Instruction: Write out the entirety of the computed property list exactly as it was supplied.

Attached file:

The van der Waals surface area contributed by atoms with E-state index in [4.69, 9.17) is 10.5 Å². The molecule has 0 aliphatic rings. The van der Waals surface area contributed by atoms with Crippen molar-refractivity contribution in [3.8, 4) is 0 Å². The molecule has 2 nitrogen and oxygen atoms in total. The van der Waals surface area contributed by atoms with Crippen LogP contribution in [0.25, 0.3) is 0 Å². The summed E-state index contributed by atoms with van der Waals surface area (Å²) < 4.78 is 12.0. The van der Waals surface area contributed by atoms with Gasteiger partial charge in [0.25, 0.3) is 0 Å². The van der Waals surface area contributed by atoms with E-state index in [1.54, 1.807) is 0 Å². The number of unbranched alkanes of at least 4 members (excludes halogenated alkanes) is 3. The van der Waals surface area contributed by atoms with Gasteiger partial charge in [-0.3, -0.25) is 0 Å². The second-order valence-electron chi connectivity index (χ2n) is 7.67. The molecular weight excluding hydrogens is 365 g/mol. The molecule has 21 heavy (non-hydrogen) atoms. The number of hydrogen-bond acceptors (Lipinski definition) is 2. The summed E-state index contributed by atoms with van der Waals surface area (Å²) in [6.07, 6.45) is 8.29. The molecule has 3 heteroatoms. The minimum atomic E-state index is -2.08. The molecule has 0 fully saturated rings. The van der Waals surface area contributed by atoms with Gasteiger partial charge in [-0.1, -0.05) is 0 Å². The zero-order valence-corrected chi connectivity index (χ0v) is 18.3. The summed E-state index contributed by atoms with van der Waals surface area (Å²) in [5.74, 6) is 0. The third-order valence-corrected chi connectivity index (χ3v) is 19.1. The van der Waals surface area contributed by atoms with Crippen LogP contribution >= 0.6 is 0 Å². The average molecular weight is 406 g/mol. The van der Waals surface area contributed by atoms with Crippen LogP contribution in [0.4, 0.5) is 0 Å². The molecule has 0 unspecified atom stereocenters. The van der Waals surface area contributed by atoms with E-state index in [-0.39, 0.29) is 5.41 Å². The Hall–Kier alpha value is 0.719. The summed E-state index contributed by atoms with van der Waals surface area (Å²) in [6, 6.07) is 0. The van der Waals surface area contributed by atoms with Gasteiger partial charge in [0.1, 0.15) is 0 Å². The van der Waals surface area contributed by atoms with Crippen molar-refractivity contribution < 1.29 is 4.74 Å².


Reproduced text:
The van der Waals surface area contributed by atoms with E-state index in [4.69, 9.17) is 10.5 Å². The molecule has 0 aliphatic rings. The van der Waals surface area contributed by atoms with Crippen molar-refractivity contribution in [3.8, 4) is 0 Å². The molecule has 2 nitrogen and oxygen atoms in total. The van der Waals surface area contributed by atoms with Crippen LogP contribution in [0.25, 0.3) is 0 Å². The summed E-state index contributed by atoms with van der Waals surface area (Å²) < 4.78 is 12.0. The van der Waals surface area contributed by atoms with Gasteiger partial charge in [0.25, 0.3) is 0 Å². The van der Waals surface area contributed by atoms with E-state index in [1.54, 1.807) is 0 Å². The number of unbranched alkanes of at least 4 members (excludes halogenated alkanes) is 3. The van der Waals surface area contributed by atoms with Gasteiger partial charge in [-0.3, -0.25) is 0 Å². The second-order valence-electron chi connectivity index (χ2n) is 7.67. The molecular weight excluding hydrogens is 365 g/mol. The molecule has 21 heavy (non-hydrogen) atoms. The number of hydrogen-bond acceptors (Lipinski definition) is 2. The summed E-state index contributed by atoms with van der Waals surface area (Å²) in [6.07, 6.45) is 8.29. The molecule has 3 heteroatoms. The minimum atomic E-state index is -2.08. The molecule has 0 fully saturated rings. The van der Waals surface area contributed by atoms with Gasteiger partial charge in [-0.1, -0.05) is 0 Å². The zero-order valence-corrected chi connectivity index (χ0v) is 18.3. The summed E-state index contributed by atoms with van der Waals surface area (Å²) in [5.74, 6) is 0. The third-order valence-corrected chi connectivity index (χ3v) is 19.1. The van der Waals surface area contributed by atoms with Crippen LogP contribution >= 0.6 is 0 Å². The average molecular weight is 406 g/mol. The van der Waals surface area contributed by atoms with Crippen LogP contribution in [0.4, 0.5) is 0 Å². The molecule has 0 unspecified atom stereocenters. The van der Waals surface area contributed by atoms with E-state index in [-0.39, 0.29) is 5.41 Å². The Hall–Kier alpha value is 0.719. The summed E-state index contributed by atoms with van der Waals surface area (Å²) in [6, 6.07) is 0. The van der Waals surface area contributed by atoms with Gasteiger partial charge in [0.1, 0.15) is 0 Å². The van der Waals surface area contributed by atoms with Crippen molar-refractivity contribution < 1.29 is 4.74 Å².